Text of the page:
RIM has made several moves in recent months to deal with the shortcomings of its touchscreens. In April 2010, the company purchased QNX Software Systems, known for its industrial-grade operating system found in car dashboard systems and in mission-critical operations such as air-traffic control networks. RIM plans to use QNX software as the basis for the next generation of BlackBerry handsets, expected in 2012.
In late 2010, the company also acquired The Astonishing Tribe (TAT), a software company admired for its user interface designs for mobile handsets. TAT is said to be creating a touch-centric user interface for BlackBerry handsets.
The company's product overhaul probably won't be complete until 2012, but you can see hints of RIM's new acquisitions in some of its currently available products. In April, the company introduced the QNX-based BlackBerry PlayBook, RIM's first attempt at a slate to rival Apple's iPad. The tablet was relatively well received; RIM said that it shipped 500,000 PlayBooks to retailers during the slate's first three months of availability. It's not clear how many of those shipped PlayBooks ended up being sold to consumers.
"In some respects, the PlayBook is the most impressive tablet I've seen to date," Melissa J. Perenson reported in PCWorld's PlayBook review. "Its approach to navigating among open apps is a joy; I was able to move among them faster than on any other tablet."
The PlayBook also has some multitasking advantages over many competing tablets. For example, you can display a high-definition 1080p video on your TV via HDMI while still using the tablet to surf the Web or work on an office document.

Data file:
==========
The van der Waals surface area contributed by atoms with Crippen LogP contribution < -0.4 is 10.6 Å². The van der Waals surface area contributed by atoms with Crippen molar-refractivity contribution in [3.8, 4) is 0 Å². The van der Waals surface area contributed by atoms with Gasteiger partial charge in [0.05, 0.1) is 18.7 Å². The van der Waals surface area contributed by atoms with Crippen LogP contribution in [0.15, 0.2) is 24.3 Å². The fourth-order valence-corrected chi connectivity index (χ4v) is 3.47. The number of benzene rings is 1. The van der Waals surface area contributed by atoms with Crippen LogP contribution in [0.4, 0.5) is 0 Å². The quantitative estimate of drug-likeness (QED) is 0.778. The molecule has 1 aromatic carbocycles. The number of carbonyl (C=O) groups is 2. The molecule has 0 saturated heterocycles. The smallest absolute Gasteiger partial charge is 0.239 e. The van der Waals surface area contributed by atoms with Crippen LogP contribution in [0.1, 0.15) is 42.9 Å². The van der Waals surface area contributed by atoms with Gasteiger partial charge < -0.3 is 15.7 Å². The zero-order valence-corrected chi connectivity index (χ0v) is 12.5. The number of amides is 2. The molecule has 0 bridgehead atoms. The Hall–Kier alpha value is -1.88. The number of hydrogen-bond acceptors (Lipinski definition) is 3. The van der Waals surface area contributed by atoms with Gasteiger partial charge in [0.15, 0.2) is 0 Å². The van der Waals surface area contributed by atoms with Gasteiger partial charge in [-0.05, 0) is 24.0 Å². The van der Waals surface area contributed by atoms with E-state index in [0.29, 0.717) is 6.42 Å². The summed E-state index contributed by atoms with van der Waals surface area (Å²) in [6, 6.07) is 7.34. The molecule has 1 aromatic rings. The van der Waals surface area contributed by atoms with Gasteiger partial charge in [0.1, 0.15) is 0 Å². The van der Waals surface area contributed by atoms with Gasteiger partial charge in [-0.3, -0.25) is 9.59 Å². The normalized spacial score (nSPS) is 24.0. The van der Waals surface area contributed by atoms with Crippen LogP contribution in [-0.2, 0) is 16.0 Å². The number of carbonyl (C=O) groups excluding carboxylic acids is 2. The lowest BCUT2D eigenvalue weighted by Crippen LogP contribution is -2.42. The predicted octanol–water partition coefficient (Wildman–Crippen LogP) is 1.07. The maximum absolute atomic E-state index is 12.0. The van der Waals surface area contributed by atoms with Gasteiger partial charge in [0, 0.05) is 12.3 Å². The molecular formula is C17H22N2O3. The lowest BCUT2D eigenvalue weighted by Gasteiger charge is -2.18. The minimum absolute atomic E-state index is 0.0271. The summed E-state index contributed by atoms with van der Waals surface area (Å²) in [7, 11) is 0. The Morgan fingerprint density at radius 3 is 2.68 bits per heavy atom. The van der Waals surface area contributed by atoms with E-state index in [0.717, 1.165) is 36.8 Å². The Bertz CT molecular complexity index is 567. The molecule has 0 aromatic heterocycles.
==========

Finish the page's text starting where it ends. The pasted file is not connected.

But the PlayBook also shipped with some serious shortcomings, too. The tablet lacked RIM's popular BlackBerry Messenger software, and--despite coming from a company famous for its email management software--it arrived without a native email client. Instead, non-BlackBerry handset users had to satisfy themselves with access to webmail services such as Hotmail and Gmail. (For their part, BlackBerry users can pair the PlayBook with a BlackBerry handset to view email from their phone on the tablet's larger screen.)
Despite criticism for shipping a BlackBerry tablet without native email, Rick Costanzo, RIM's regional managing director for the Americas, is bullish on the new tablet; he says that the PlayBook works very well for RIM's existing customer base. "The PlayBook caused a lot of people to buy BlackBerrys," Costanzo added.
A promised native email client for the PlayBook is rumored to be on track to arrive this month, alongside BlackBerry Messenger for the PlayBook. Costanzo wouldn't confirm any launch dates, but he did say that the company continues to iterate and improve its products and that PlayBook fans should see more updates soon.
The App Gap